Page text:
The big fat a$$ binder may look good sitting on the table during your CFI check ride, but If you don't use it the examiner will think it's not worth a damn and it's full of a bunch of fluff. At the end of the day, use whatever works for you. I've found for certain subjects like Principles of Helo Flight, the Rotorcraft Flying Handbook is great and I teach directly from it using all the diagrams supplied in it. Also, for the FOI's I took the unusual step of teaching directly from notes scribbled into the Aviation Instructors Handbook beside each subject area.

 

Again, whatever works for you!

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When I did my CFI a couple of years ago, I used the resources of several websites out there for information. I took the PTS off the FAA website and expanded on each item. This accomplished two things. First, it forced me to become more familiar with each item. Second, it put as much information as I could find in an available format for me. While some things may seem a little strange to be included in a helicopter training program, they really are not. Like Hypoxia, seems a little strange, but remember that there are helicopters in the world operating above 10,000 MSL. I used pictures as appropriate to help illustrate the book. For the flight portion of the PTS, I wrote a lesson plan for each maneuver, starting with the preflight.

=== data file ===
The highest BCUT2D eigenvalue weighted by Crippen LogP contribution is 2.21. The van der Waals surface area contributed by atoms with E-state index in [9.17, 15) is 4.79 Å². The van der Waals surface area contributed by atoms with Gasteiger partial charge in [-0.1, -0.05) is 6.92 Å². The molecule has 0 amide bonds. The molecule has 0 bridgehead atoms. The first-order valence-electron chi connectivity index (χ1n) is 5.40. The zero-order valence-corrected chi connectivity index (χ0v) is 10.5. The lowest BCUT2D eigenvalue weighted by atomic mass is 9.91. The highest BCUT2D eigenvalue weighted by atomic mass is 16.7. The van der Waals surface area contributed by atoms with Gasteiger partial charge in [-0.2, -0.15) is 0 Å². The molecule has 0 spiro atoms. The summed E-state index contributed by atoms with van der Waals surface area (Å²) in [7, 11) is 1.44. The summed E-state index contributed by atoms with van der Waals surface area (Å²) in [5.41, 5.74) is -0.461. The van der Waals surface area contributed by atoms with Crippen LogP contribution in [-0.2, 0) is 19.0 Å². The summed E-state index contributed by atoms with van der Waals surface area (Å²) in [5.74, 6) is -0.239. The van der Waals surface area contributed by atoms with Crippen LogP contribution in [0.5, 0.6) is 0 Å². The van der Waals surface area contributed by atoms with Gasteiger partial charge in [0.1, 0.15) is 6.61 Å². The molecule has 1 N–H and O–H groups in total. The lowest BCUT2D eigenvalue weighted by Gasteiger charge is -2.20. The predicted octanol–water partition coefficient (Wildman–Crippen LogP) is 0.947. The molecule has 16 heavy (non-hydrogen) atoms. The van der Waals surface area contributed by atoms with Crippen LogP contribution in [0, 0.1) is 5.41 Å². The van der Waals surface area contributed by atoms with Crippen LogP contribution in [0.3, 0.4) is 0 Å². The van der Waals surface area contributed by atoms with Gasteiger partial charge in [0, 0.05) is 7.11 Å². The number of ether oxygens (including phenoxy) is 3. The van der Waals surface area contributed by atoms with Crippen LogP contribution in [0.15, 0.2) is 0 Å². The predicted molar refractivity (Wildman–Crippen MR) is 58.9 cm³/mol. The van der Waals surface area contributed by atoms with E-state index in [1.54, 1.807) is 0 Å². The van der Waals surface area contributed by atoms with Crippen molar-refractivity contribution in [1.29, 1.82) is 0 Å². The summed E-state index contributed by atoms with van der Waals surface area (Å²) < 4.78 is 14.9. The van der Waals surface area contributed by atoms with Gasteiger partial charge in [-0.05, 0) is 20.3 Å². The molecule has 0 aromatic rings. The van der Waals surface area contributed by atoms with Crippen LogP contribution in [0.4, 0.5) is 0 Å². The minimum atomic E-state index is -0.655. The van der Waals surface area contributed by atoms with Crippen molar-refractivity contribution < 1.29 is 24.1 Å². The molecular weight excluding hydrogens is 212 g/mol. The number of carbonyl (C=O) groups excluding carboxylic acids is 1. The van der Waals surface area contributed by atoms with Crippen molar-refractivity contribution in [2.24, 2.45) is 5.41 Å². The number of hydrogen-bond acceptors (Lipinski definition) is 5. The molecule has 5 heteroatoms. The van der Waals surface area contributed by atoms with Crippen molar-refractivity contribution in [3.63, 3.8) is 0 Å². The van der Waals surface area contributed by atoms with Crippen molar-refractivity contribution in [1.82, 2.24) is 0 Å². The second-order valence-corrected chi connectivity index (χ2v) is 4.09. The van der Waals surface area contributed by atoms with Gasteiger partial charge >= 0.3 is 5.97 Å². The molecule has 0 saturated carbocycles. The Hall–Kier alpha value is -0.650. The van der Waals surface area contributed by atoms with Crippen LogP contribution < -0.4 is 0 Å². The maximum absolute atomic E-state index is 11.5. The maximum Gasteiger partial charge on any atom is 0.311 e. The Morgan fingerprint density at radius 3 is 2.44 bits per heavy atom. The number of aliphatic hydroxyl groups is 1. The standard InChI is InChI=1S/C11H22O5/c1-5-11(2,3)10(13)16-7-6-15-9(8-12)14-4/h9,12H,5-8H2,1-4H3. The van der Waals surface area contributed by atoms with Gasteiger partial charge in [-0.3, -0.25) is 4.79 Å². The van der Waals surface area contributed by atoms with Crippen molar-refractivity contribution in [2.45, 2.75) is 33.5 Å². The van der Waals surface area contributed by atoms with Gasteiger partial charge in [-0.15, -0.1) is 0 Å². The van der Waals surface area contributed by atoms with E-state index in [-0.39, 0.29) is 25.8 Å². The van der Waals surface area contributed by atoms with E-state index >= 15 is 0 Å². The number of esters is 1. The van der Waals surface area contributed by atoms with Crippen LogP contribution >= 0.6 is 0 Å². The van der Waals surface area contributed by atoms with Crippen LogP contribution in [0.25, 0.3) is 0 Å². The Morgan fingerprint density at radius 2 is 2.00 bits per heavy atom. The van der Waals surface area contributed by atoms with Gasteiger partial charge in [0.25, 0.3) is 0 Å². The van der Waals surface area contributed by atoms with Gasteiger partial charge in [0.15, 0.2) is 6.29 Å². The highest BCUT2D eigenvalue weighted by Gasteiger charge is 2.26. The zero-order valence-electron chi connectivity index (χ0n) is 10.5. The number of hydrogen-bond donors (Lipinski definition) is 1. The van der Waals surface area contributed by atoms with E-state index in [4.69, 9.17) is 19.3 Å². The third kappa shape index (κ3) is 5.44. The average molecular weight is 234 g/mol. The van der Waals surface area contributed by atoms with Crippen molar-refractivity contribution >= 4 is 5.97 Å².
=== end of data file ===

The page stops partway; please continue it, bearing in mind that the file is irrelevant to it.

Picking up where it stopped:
A quick note here. Include aerodynamic principals that apply to other helicopters besides the type you are taking the checkride in. For example, if you are taking your checkride in a S300, include information on zero G maneuvers and aerodynamics. The reason is that your are getting a CFI-H not a CFI-S300.

 

Include appropriate AC's and AD's. Examiners and Inspectors, really love to see the AC on signoffs.

 

It is well work the work and effort.